Your Chances of Getting Pregnant Right After Your Period

If you’re trying to get pregnant, you’ll want to start having sex after your period ends for optimal chances of conceiving, says Kelly Pagidas, M.D., a fertility specialist formerly with Women & Infants Center for Reproduction and Infertility in Providence, Rhode Island. “I recommend having sex frequently—two to three times a week, but every other day if you can—shortly after you stop menstruating to cover your window of pre-ovulation,” she explains.

Remember, you can get pregnant right after your period, even if you’re not yet ovulating. That’s because sperm can live up to five days if it’s trapped in fertile cervical mucus—so introducing sperm in the days leading up to ovulation can increase your chances of conceiving.

How Long Pregnancy Really Takes

It can take time to get pregnant—even if you get the timing just right. According to the American College of Obstetricians and Gynecologists (ACOG), menstruating individuals in their 20s and early 30s have a 20-30% chance of getting pregnant while trying during the average cycle. If you’re in your 40s, that number changes to a 10% chance.

Research indicates that most people aiming to get pregnant will successfully conceive within the first year of trying. However, many different factors are involved in getting pregnant, from age to medical conditions to fertility issues with either partner. If you have concerns, consult a health care provider or fertility specialist, who can talk to you about your individual situation and work on optimizing your chances of getting pregnant.

What days can you get pregnant?

In theory, a person can become pregnant at any time in their cycle, but it is most likely to happen around the time of ovulation. When ovulation happens will vary according to a person’s cycle.

Females are most fertile within a day or two of ovulation, which is when the ovaries release an egg. But, it is possible to get pregnant in the days leading up to ovulation, as sperm can survive for several days inside the female body.

The days during the menstrual cycle when a person is least likely to get pregnant are known as the ‘safe period.’

This article describes how to calculate the fertile window to aid or avoid conception.

A note about sex and gender

Sex and gender exist on spectrums. This article will use the terms “male,” “female,” or both to refer to sex assigned at birth. Click here to learn more.

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The average person’s menstrual cycle is between 28–32 days. Some people have shorter cycles, while others have much longer ones.

The first day of a person’s period is considered the first day of their menstrual cycle. Their period then typically lasts 3–7 days.

Variations in the menstrual cycle usually happen in the follicular phase that occurs before ovulation.

The luteal phase, which occurs from ovulation to the next period, is typically 14 days long.

Ovulation occurs when one of the ovaries releases an egg. After release, the egg moves to the fallopian tube, where it will travel to the uterus, which takes about 24 hours.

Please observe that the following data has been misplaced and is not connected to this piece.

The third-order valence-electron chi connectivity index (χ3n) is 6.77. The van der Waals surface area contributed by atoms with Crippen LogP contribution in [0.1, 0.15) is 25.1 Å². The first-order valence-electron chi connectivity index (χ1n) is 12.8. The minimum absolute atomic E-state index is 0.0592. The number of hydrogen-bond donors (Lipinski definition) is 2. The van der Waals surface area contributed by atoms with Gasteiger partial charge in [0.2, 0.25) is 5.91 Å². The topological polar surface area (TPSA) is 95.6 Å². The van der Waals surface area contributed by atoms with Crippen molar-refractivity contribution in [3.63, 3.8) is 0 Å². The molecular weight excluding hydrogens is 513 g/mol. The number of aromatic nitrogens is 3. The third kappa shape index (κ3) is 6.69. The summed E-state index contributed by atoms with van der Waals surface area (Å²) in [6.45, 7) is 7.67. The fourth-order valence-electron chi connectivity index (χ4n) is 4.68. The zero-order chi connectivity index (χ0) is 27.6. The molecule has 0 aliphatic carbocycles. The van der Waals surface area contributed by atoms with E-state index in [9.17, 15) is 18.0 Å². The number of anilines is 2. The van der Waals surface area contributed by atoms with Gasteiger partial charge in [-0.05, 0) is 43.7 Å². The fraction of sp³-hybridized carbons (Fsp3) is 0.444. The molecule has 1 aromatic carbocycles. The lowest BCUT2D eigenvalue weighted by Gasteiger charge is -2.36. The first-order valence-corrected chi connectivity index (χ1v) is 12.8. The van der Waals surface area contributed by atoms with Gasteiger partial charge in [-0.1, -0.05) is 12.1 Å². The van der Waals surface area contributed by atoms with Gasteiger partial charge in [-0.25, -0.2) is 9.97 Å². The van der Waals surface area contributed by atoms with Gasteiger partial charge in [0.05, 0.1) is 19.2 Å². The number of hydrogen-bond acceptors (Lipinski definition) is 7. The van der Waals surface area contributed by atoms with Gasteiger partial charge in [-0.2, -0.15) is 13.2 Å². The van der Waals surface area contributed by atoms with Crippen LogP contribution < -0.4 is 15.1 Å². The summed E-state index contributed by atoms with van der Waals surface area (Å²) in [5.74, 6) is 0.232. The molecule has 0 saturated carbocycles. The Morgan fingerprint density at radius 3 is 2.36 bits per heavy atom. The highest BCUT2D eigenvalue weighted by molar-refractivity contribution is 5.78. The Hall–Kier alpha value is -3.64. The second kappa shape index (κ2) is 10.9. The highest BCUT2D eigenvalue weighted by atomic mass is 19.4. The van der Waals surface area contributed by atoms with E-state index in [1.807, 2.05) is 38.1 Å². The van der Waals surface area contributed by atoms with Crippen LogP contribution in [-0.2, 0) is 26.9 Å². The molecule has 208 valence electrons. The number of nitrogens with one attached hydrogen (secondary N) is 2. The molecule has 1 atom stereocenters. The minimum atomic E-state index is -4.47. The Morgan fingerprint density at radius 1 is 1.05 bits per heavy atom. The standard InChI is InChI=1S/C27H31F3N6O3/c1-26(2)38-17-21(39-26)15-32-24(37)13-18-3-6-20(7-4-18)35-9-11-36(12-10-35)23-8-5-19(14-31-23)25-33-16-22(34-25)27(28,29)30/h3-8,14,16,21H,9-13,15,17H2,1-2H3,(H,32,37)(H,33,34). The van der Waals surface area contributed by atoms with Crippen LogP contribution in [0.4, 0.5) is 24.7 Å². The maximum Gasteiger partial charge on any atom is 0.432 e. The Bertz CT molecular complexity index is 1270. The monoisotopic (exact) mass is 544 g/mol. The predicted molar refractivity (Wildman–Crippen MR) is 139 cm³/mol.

Pregnancy occurs if sperm travels to the fallopian tube and fertilizes the egg. If sperm does not fertilize the egg, the egg moves to the uterus and breaks down, ready to leave the body during the next menstrual period.

Calculating ovulation

According to the American College of Obstetricians and Gynecologists, ovulation occurs around 14 days before a person expects to have their next period if their monthly cycle is 28 days.

Most people ovulate between days 11–21 of their cycle. The first day of their last menstrual period (LMP) is day 1 of the cycle. Ovulation does not always occur on the same day every month and can vary by a day or more on either side of the expected date.

Doctors call the part of the cycle around ovulation the fertile window because the chance of pregnancy is highest at this time. For example, if ovulation occurs on day 14, a person can conceive on that day or within the following 24 hours.

However, their fertile window begins a few days before ovulation because sperm can survive for up to 5 days inside the female body. So, even if a person does not have sex on day 14 or 15, it is still possible to become pregnant if they had sex without using contraception on days 9-13.

According to research from 2018 , the likelihood of conception rises from day 8, reaching its maximum on day 13 and decreasing to zero by day 30.

However, It is essential to note that these findings should only act as a guideline. Every person and every cycle is different.

It can be helpful for a person to chart their monthly cycle and take note of the signs of ovulation to help pinpoint the exact day of ovulation each month.

Signs of ovulation

Tracking the signs of ovulation can help someone determine the precise day they ovulate each month.

  • mild cramping in the lower abdomen
  • wetter, clearer, and more slippery vaginal discharge similar to egg white
  • a small increase in basal body temperature
  • a higher sex drive

Some of these signs, such as basal body temperature, will continue to change after ovulation. For this reason, a person should not use temperature to predict the fertile window.

It may be helpful for someone to track the signs over a few months to get an idea of what is typical for their body.

But they should keep in mind that there are several variables, and the timing of ovulation can change, month-to-month.

Another option is to use an ovulation predictor kit or fertility monitor.

Fertility aids measure the levels of specific hormones in the urine to determine the ovulation day each month. Some devices also identify days of peak fertility.

Using a combination of these methods may provide an individual with the best accuracy.

The following table, based on research from 2015, summarizes a typical menstrual cycle and how fertile a person is likely to be at each stage:

Day of cycle Stage Fertility
1–7 menstruation least fertile stage
8–9 post-menstruation possible to conceive
10–14 days around ovulation most fertile
15–16 post-ovulation possible to conceive
17–28 thickening of uterine lining less fertile — unlikely to conceive

To get a more specific range of highest fertility windows based on the day of ovulation, a person can track the first day of their last period in a pregnancy calculator.